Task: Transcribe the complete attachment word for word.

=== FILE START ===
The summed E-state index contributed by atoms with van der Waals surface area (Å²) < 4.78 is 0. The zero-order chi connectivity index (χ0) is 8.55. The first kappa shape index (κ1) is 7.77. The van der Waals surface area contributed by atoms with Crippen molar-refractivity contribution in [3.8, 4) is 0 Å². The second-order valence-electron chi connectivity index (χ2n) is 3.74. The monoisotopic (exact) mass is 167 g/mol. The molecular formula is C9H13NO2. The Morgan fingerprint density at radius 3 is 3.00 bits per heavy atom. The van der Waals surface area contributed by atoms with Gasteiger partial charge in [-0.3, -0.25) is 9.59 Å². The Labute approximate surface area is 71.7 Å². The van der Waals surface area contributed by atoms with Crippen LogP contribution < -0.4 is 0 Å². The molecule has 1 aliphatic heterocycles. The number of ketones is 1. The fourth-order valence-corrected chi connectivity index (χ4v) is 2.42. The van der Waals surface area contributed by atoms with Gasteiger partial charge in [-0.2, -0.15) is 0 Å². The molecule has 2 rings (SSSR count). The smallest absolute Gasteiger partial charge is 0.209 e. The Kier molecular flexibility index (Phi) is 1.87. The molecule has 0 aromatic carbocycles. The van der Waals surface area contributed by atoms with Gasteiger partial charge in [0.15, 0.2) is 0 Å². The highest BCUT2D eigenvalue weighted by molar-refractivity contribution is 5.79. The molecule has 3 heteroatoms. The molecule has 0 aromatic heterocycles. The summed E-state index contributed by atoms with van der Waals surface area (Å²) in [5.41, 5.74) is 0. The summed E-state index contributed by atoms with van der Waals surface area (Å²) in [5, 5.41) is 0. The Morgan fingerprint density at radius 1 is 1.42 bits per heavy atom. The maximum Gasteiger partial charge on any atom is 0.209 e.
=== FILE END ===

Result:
The summed E-state index contributed by atoms with van der Waals surface area (Å²) < 4.78 is 0. The zero-order chi connectivity index (χ0) is 8.55. The first kappa shape index (κ1) is 7.77. The van der Waals surface area contributed by atoms with Crippen molar-refractivity contribution in [3.8, 4) is 0 Å². The second-order valence-electron chi connectivity index (χ2n) is 3.74. The monoisotopic (exact) mass is 167 g/mol. The molecular formula is C9H13NO2. The Morgan fingerprint density at radius 3 is 3.00 bits per heavy atom. The van der Waals surface area contributed by atoms with Gasteiger partial charge in [-0.3, -0.25) is 9.59 Å². The Labute approximate surface area is 71.7 Å². The van der Waals surface area contributed by atoms with Crippen LogP contribution < -0.4 is 0 Å². The molecule has 1 aliphatic heterocycles. The number of ketones is 1. The fourth-order valence-corrected chi connectivity index (χ4v) is 2.42. The van der Waals surface area contributed by atoms with Gasteiger partial charge in [-0.2, -0.15) is 0 Å². The molecule has 2 rings (SSSR count). The smallest absolute Gasteiger partial charge is 0.209 e. The Kier molecular flexibility index (Phi) is 1.87. The molecule has 0 aromatic carbocycles. The van der Waals surface area contributed by atoms with Gasteiger partial charge in [0.15, 0.2) is 0 Å². The highest BCUT2D eigenvalue weighted by molar-refractivity contribution is 5.79. The molecule has 3 heteroatoms. The molecule has 0 aromatic heterocycles. The summed E-state index contributed by atoms with van der Waals surface area (Å²) in [5.41, 5.74) is 0. The summed E-state index contributed by atoms with van der Waals surface area (Å²) in [5, 5.41) is 0. The Morgan fingerprint density at radius 1 is 1.42 bits per heavy atom. The maximum Gasteiger partial charge on any atom is 0.209 e.